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Figure 3 | Journal of Hematology & Oncology

Figure 3

From: RNA-guided CRISPR-Cas technologies for genome-scale investigation of disease processes

Figure 3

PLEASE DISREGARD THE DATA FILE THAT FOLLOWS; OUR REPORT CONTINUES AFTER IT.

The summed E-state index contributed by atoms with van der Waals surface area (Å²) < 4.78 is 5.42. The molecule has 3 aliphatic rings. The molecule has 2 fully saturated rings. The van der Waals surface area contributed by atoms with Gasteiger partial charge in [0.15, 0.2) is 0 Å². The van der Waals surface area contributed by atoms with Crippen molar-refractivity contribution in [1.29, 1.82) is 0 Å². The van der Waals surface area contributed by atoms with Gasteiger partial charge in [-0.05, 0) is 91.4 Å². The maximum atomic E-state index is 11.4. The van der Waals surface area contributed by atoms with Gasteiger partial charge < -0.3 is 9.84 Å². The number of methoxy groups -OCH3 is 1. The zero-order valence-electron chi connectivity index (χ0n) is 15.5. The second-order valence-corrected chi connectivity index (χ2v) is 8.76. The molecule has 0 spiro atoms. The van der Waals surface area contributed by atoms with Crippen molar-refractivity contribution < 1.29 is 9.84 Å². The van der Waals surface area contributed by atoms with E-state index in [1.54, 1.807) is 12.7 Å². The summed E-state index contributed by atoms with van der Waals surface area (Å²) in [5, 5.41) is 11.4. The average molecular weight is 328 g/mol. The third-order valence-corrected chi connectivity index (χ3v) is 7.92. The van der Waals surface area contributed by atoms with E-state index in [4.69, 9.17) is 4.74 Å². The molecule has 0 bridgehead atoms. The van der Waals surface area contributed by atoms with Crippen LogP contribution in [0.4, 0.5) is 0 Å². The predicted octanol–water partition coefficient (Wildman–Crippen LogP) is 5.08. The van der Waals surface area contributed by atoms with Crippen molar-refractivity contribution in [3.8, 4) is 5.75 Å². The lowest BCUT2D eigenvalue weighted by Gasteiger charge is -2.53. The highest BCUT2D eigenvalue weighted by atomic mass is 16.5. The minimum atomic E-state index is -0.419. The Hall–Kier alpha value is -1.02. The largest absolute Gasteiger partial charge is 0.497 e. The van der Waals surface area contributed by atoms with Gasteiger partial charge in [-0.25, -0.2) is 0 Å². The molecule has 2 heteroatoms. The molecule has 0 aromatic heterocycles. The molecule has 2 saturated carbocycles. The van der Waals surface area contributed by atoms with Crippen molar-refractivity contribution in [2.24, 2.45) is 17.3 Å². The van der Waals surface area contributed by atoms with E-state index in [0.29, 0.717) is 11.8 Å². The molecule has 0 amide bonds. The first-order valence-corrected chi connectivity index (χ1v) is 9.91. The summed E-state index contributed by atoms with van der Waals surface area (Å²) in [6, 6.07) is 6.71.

Applications for the CRISPR-Cas9 system beyond gene editing. (A) CRISPR-Cas9 as a tool for inhibiting transcriptional activation. sgRNAs can be used to direct the binding of catalytically inactive Cas9 (dCas9) to the promoter regions of genes. Once bound, dCas9 can interfere with transcriptional initiation of the gene and thus inhibit gene expression. (B) CRISPR-Cas9 to promote the transcription of a gene. sgRNAs can be used to direct the binding of a catalytically inactive Cas9 protein fused to a transcriptional activation domain (dCas9/TAD) to the promoter regions of genes. Once bound, dCas9/TAD can promote transcription of the target gene. (C) CRISPR-Cas9 to image various elements of the genome. sgRNAs can be used to direct the binding of catalytically inactive Cas9 fused to enhanced green fluorescent protein (dCas9/EGFP) to various elements of the genome. This technology can be used to image different elements of a chromosome, telomeres in this example, in live cells. Dynamic chromosomal changes during growth and replication can also be imaged.

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